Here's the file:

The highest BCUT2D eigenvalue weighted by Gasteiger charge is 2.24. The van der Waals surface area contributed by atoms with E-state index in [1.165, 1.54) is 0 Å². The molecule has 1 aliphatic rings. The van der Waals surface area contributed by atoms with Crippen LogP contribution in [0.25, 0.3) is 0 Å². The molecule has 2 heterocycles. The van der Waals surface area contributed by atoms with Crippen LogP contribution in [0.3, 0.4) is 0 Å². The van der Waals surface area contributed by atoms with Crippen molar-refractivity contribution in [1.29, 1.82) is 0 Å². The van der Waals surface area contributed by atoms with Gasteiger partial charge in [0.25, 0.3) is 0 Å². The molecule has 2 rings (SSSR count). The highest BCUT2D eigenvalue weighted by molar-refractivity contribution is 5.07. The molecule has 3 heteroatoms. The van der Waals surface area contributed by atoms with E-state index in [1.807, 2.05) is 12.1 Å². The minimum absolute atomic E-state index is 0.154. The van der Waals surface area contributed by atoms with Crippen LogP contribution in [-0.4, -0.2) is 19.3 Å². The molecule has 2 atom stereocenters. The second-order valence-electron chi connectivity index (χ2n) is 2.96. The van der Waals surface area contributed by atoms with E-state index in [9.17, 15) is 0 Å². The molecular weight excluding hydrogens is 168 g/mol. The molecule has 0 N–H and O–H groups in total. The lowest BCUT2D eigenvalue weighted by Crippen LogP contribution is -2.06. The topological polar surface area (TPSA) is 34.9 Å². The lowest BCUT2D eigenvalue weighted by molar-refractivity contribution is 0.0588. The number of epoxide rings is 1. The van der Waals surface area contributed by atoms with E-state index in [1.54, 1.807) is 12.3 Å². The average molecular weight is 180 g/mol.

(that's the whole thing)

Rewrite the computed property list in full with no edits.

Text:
The highest BCUT2D eigenvalue weighted by Gasteiger charge is 2.24. The van der Waals surface area contributed by atoms with E-state index in [1.165, 1.54) is 0 Å². The molecule has 1 aliphatic rings. The van der Waals surface area contributed by atoms with Crippen LogP contribution in [0.25, 0.3) is 0 Å². The molecule has 2 heterocycles. The van der Waals surface area contributed by atoms with Crippen LogP contribution in [0.3, 0.4) is 0 Å². The van der Waals surface area contributed by atoms with Crippen molar-refractivity contribution in [1.29, 1.82) is 0 Å². The van der Waals surface area contributed by atoms with Gasteiger partial charge in [0.25, 0.3) is 0 Å². The molecule has 2 rings (SSSR count). The highest BCUT2D eigenvalue weighted by molar-refractivity contribution is 5.07. The molecule has 3 heteroatoms. The van der Waals surface area contributed by atoms with E-state index in [1.807, 2.05) is 12.1 Å². The minimum absolute atomic E-state index is 0.154. The van der Waals surface area contributed by atoms with Crippen LogP contribution in [-0.4, -0.2) is 19.3 Å². The molecule has 2 atom stereocenters. The second-order valence-electron chi connectivity index (χ2n) is 2.96. The van der Waals surface area contributed by atoms with E-state index in [9.17, 15) is 0 Å². The molecular weight excluding hydrogens is 168 g/mol. The molecule has 0 N–H and O–H groups in total. The lowest BCUT2D eigenvalue weighted by Crippen LogP contribution is -2.06. The topological polar surface area (TPSA) is 34.9 Å². The lowest BCUT2D eigenvalue weighted by molar-refractivity contribution is 0.0588. The number of epoxide rings is 1. The van der Waals surface area contributed by atoms with E-state index in [1.54, 1.807) is 12.3 Å². The average molecular weight is 180 g/mol.